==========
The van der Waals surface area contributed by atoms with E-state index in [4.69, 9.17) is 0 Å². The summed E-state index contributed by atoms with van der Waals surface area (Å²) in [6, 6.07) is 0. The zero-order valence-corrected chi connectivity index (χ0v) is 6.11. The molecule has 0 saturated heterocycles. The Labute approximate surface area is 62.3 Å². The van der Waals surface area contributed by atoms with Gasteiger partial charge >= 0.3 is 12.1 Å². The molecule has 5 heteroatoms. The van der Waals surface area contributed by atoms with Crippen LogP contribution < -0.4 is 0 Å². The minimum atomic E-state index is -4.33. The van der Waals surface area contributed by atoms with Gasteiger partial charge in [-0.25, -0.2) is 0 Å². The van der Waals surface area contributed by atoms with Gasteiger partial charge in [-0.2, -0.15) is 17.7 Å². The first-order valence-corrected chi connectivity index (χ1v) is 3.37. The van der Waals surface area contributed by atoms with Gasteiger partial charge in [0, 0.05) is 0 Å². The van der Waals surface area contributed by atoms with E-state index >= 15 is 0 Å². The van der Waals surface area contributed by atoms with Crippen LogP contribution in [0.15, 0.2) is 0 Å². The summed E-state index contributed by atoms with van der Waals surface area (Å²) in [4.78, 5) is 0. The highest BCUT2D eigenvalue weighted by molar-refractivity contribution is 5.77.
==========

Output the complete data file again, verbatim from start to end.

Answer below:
The van der Waals surface area contributed by atoms with E-state index in [4.69, 9.17) is 0 Å². The summed E-state index contributed by atoms with van der Waals surface area (Å²) in [6, 6.07) is 0. The zero-order valence-corrected chi connectivity index (χ0v) is 6.11. The molecule has 0 saturated heterocycles. The Labute approximate surface area is 62.3 Å². The van der Waals surface area contributed by atoms with Gasteiger partial charge >= 0.3 is 12.1 Å². The molecule has 5 heteroatoms. The van der Waals surface area contributed by atoms with Crippen LogP contribution < -0.4 is 0 Å². The minimum atomic E-state index is -4.33. The van der Waals surface area contributed by atoms with Gasteiger partial charge in [-0.25, -0.2) is 0 Å². The van der Waals surface area contributed by atoms with Gasteiger partial charge in [-0.2, -0.15) is 17.7 Å². The first-order valence-corrected chi connectivity index (χ1v) is 3.37. The van der Waals surface area contributed by atoms with Gasteiger partial charge in [0, 0.05) is 0 Å². The van der Waals surface area contributed by atoms with E-state index >= 15 is 0 Å². The van der Waals surface area contributed by atoms with Crippen LogP contribution in [0.15, 0.2) is 0 Å². The summed E-state index contributed by atoms with van der Waals surface area (Å²) in [4.78, 5) is 0. The highest BCUT2D eigenvalue weighted by molar-refractivity contribution is 5.77.